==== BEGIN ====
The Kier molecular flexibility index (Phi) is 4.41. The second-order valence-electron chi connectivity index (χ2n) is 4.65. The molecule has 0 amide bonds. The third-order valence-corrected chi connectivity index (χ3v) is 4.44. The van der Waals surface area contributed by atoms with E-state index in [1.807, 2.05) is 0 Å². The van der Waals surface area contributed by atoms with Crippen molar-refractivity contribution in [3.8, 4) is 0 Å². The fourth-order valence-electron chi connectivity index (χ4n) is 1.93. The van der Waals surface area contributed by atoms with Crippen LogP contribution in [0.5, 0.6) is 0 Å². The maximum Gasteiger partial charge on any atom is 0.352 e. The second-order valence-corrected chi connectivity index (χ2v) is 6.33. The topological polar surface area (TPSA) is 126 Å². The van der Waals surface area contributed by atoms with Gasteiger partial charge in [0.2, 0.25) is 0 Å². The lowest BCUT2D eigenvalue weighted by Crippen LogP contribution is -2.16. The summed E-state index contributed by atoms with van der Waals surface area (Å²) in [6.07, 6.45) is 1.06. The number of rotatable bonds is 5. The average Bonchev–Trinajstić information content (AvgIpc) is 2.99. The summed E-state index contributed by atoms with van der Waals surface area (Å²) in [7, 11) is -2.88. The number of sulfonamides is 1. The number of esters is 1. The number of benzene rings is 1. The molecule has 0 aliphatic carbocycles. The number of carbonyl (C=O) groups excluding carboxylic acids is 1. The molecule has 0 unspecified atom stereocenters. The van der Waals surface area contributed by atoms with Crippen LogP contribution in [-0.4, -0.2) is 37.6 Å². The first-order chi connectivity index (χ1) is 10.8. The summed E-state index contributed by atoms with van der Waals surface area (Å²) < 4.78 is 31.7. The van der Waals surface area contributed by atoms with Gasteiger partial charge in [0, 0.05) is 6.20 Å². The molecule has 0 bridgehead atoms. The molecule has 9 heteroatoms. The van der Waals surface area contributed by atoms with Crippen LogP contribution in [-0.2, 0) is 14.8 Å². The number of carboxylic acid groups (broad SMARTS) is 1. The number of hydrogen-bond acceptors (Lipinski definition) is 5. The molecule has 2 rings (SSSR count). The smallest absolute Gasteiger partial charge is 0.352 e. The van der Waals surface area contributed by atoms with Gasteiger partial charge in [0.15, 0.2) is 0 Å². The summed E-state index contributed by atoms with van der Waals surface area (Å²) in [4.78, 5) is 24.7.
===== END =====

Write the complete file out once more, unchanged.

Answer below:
The Kier molecular flexibility index (Phi) is 4.41. The second-order valence-electron chi connectivity index (χ2n) is 4.65. The molecule has 0 amide bonds. The third-order valence-corrected chi connectivity index (χ3v) is 4.44. The van der Waals surface area contributed by atoms with E-state index in [1.807, 2.05) is 0 Å². The van der Waals surface area contributed by atoms with Crippen molar-refractivity contribution in [3.8, 4) is 0 Å². The fourth-order valence-electron chi connectivity index (χ4n) is 1.93. The van der Waals surface area contributed by atoms with Crippen LogP contribution in [0.5, 0.6) is 0 Å². The maximum Gasteiger partial charge on any atom is 0.352 e. The second-order valence-corrected chi connectivity index (χ2v) is 6.33. The topological polar surface area (TPSA) is 126 Å². The van der Waals surface area contributed by atoms with Gasteiger partial charge in [0.2, 0.25) is 0 Å². The lowest BCUT2D eigenvalue weighted by Crippen LogP contribution is -2.16. The summed E-state index contributed by atoms with van der Waals surface area (Å²) in [6.07, 6.45) is 1.06. The number of rotatable bonds is 5. The average Bonchev–Trinajstić information content (AvgIpc) is 2.99. The summed E-state index contributed by atoms with van der Waals surface area (Å²) in [7, 11) is -2.88. The number of sulfonamides is 1. The number of esters is 1. The number of benzene rings is 1. The molecule has 0 aliphatic carbocycles. The number of carbonyl (C=O) groups excluding carboxylic acids is 1. The molecule has 0 unspecified atom stereocenters. The van der Waals surface area contributed by atoms with Crippen LogP contribution in [-0.4, -0.2) is 37.6 Å². The first-order chi connectivity index (χ1) is 10.8. The summed E-state index contributed by atoms with van der Waals surface area (Å²) < 4.78 is 31.7. The van der Waals surface area contributed by atoms with Gasteiger partial charge in [0, 0.05) is 6.20 Å². The molecule has 0 bridgehead atoms. The molecule has 9 heteroatoms. The van der Waals surface area contributed by atoms with Crippen LogP contribution in [-0.2, 0) is 14.8 Å². The number of carboxylic acid groups (broad SMARTS) is 1. The number of hydrogen-bond acceptors (Lipinski definition) is 5. The molecule has 2 rings (SSSR count). The smallest absolute Gasteiger partial charge is 0.352 e. The van der Waals surface area contributed by atoms with Gasteiger partial charge in [0.15, 0.2) is 0 Å². The summed E-state index contributed by atoms with van der Waals surface area (Å²) in [4.78, 5) is 24.7.